Shiloh Battlefield Visitor Center to Close for Remodeling
On October 27, Shiloh Battlefield's Visitor Center will close for remodeling. The work will take two to three weeks to complete. Visitors will be able to view the park movie and receive assistance from rangers in a tent erected next to the park bookstore. More »
More than 330 vertebrate terrestrial species are documented to habitat the park; over half of these are birds, including wild turkey, wood duck, northern bobwhite, red-tailed hawk, a pair of nesting bald eagles, and numerous songbirds like the wood thrush, field sparrow, Kentucky warbler, and Baltimore oriole. Mammals account for 55 known species, including white-tailed deer, red fox, raccoon, nine-banded armadillo, coyote, and the endangered Gray bat. In addition, at least 50 species of fish inhabit an intact aquatic eco-system on the plateau, and more than 50 species of reptiles and amphibians, plus hundreds of insects and other invertebrate species reside within park boundaries.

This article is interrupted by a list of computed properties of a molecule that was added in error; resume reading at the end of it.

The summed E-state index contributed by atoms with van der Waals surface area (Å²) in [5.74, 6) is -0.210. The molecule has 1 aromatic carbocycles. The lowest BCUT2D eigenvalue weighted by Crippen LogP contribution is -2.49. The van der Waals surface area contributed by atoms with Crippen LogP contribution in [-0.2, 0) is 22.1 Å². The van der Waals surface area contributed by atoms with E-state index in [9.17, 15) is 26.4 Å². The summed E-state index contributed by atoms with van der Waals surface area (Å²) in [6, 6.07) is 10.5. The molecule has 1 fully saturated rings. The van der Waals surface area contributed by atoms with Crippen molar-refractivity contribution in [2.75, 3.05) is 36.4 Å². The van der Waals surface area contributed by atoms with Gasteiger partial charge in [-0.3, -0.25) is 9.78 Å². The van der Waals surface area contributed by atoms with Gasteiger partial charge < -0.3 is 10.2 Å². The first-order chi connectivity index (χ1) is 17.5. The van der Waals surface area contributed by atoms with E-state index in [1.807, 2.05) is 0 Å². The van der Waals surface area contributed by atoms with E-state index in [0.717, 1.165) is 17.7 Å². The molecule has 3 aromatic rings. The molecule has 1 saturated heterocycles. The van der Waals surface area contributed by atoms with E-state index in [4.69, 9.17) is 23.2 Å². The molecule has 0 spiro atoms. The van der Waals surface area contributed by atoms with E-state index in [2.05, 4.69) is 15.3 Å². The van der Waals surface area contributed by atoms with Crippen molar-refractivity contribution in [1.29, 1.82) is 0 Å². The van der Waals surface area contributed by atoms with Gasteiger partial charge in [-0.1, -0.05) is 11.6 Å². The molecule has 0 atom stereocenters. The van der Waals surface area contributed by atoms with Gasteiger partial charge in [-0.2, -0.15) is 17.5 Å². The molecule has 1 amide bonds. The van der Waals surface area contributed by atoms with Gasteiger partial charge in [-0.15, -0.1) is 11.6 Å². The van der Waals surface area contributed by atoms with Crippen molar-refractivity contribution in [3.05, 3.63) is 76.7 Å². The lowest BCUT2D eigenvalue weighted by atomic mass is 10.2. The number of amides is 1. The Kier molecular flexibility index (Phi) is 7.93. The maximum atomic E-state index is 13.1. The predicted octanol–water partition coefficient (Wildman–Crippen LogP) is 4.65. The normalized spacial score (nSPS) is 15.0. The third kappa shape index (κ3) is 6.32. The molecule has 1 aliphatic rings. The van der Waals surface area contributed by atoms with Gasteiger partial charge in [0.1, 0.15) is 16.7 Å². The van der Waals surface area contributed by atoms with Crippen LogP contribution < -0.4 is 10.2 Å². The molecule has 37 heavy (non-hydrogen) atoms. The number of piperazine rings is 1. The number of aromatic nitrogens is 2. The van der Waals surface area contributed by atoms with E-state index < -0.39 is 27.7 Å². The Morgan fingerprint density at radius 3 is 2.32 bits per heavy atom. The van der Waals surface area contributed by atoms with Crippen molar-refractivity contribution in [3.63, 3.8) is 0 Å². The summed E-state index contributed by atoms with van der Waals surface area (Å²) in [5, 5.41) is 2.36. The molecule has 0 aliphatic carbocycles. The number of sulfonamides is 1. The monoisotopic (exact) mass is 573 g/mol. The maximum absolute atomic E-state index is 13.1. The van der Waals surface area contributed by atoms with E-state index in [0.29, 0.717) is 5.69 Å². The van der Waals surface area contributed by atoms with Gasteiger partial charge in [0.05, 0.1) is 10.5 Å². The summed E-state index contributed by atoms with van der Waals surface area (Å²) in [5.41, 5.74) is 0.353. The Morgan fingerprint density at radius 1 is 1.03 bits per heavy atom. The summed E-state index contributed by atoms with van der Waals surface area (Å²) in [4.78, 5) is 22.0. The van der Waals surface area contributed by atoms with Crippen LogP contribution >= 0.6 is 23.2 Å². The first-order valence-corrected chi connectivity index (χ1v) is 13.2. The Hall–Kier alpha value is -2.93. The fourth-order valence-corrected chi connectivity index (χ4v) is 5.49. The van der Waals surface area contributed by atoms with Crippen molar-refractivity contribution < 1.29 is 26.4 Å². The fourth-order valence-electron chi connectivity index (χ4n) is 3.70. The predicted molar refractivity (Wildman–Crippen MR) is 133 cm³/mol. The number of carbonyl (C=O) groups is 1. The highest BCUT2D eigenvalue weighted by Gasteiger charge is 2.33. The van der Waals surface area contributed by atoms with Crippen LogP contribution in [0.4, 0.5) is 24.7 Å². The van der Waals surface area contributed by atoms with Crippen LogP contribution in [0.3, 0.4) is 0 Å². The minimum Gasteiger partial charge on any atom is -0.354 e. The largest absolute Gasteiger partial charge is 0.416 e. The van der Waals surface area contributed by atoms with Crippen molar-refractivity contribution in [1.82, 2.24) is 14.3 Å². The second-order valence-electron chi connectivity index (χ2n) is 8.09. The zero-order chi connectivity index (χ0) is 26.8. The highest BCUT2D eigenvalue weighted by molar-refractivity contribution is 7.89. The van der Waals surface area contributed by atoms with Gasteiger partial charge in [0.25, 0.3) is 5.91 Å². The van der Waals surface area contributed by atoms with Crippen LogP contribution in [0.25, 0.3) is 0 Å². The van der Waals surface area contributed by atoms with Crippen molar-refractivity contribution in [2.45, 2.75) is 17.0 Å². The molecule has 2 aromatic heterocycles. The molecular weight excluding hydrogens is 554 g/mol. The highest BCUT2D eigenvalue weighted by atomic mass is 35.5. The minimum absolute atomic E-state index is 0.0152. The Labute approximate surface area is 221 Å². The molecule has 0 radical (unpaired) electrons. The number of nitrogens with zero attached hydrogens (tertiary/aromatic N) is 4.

Did You Know?
In Shiloh’s bloody aftermath, the dead of both armies were hastily buried across the battlefield. The U.S. dead were later re-interred in Shiloh National Cemetery (1866-1868), and the mass graves of Confederate dead preserved through the creation of Shiloh National Military Park in 1894.